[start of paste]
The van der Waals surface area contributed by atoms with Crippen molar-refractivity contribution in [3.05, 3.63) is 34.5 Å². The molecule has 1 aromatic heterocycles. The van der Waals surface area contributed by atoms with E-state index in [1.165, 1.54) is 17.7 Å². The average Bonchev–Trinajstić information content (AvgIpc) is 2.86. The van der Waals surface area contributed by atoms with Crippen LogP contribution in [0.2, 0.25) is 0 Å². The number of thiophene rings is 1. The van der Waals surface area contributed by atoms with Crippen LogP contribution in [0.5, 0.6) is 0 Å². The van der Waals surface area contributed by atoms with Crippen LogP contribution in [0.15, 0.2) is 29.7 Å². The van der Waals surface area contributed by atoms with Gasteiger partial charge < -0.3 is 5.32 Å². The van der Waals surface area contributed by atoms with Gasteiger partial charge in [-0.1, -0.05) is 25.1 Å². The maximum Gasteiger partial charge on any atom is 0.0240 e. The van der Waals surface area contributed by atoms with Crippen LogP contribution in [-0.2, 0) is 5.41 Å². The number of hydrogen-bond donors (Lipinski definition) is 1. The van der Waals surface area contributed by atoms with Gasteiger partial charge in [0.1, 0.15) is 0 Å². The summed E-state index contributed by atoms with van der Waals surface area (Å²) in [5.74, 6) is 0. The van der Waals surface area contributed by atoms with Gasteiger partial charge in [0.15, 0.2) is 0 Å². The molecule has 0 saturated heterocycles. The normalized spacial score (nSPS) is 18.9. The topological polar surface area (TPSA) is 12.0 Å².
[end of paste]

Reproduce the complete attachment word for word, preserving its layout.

The van der Waals surface area contributed by atoms with Crippen molar-refractivity contribution in [3.05, 3.63) is 34.5 Å². The molecule has 1 aromatic heterocycles. The van der Waals surface area contributed by atoms with E-state index in [1.165, 1.54) is 17.7 Å². The average Bonchev–Trinajstić information content (AvgIpc) is 2.86. The van der Waals surface area contributed by atoms with Crippen LogP contribution in [0.2, 0.25) is 0 Å². The number of thiophene rings is 1. The van der Waals surface area contributed by atoms with Crippen LogP contribution in [0.5, 0.6) is 0 Å². The van der Waals surface area contributed by atoms with Crippen LogP contribution in [0.15, 0.2) is 29.7 Å². The van der Waals surface area contributed by atoms with Gasteiger partial charge < -0.3 is 5.32 Å². The van der Waals surface area contributed by atoms with Gasteiger partial charge in [-0.1, -0.05) is 25.1 Å². The maximum Gasteiger partial charge on any atom is 0.0240 e. The van der Waals surface area contributed by atoms with Crippen LogP contribution in [-0.2, 0) is 5.41 Å². The number of hydrogen-bond donors (Lipinski definition) is 1. The van der Waals surface area contributed by atoms with Gasteiger partial charge in [0.1, 0.15) is 0 Å². The summed E-state index contributed by atoms with van der Waals surface area (Å²) in [5.74, 6) is 0. The van der Waals surface area contributed by atoms with Gasteiger partial charge in [0.15, 0.2) is 0 Å². The molecule has 0 saturated heterocycles. The normalized spacial score (nSPS) is 18.9. The topological polar surface area (TPSA) is 12.0 Å².